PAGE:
Have you ever heard of periodontitis? It is an infection located in the gums, which can invade the underlying tissues, such as the bone of the dental arch. As many patients only learn of the existence of the disease when the disease is well advanced, the negative consequences can be serious and lead to conditions ranging from diabetes to Alzheimer’s disease.
What happens is that periodontitis remains virtually undetectable by the patient until the age of 40. In practice, bacteria such as treponema and Porphyromonas gingivalis are subtly inserted into the bloodstream throughout this period. Thus, when the patient discovers that he has the disease, he already suffers serious damage.
Experts warn that the continued presence of disease-causing bacteria in the gums and bloodstream not only impacts oral health, but has consequences in several other areas of the human body.
However, symptoms of the disease include bad breath, inflamed gums, bleeding in the mouth (especially when brushing), darker gums, and pain. Risk factors include gingivitis, obesity, family history, smoking, medications that reduce saliva production, and excessive consumption of alcoholic beverages.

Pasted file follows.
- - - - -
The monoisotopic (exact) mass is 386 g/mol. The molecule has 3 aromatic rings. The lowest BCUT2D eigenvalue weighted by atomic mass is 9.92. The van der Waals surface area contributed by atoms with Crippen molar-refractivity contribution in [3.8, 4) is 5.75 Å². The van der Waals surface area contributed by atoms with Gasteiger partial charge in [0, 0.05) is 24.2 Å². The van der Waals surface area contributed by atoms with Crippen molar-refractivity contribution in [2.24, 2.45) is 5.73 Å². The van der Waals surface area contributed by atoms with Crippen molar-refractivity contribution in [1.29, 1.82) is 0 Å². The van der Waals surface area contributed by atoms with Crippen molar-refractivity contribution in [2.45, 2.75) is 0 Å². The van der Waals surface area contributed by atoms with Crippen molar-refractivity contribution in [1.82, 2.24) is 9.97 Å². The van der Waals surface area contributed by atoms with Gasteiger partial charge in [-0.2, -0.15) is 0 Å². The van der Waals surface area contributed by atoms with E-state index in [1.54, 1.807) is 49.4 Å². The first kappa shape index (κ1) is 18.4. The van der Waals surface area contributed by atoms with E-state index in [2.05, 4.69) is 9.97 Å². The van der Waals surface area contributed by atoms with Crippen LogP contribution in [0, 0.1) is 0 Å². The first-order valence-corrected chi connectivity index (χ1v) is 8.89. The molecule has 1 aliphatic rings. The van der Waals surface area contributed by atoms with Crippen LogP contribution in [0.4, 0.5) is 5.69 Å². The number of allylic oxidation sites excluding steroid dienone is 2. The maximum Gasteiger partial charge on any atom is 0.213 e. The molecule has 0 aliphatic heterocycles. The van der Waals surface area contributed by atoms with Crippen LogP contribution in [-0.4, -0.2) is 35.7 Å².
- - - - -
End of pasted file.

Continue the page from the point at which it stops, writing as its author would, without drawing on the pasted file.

periodontitis and diabetes
According to an article published in nature, the risk of periodontitis increases two to three times in people with diabetes, compared to people without diabetes. In addition, the level of glycemic control is essential in determining risk.
“In people with type 2 diabetes, periodontitis is associated with higher HbA1c levels and more serious diabetes complications. Treatment of periodontitis in people with diabetes has been shown to improve the glycemic control,” say the researchers responsible for the study.
Periodontitis and Alzheimer’s
In a study published in the journal borders, scientists have raised concerns about the relationship between periodontitis and Alzheimer’s disease. According to the article, levels of inflammatory cytokines suggest that periodontitis is associated with both the onset and progression, or even worsening, of neurodegenerative disease. “Periodontal pathogens and the host immune-inflammatory response in periodontitis may affect brain function, particularly in more vulnerable older adults,” the study states.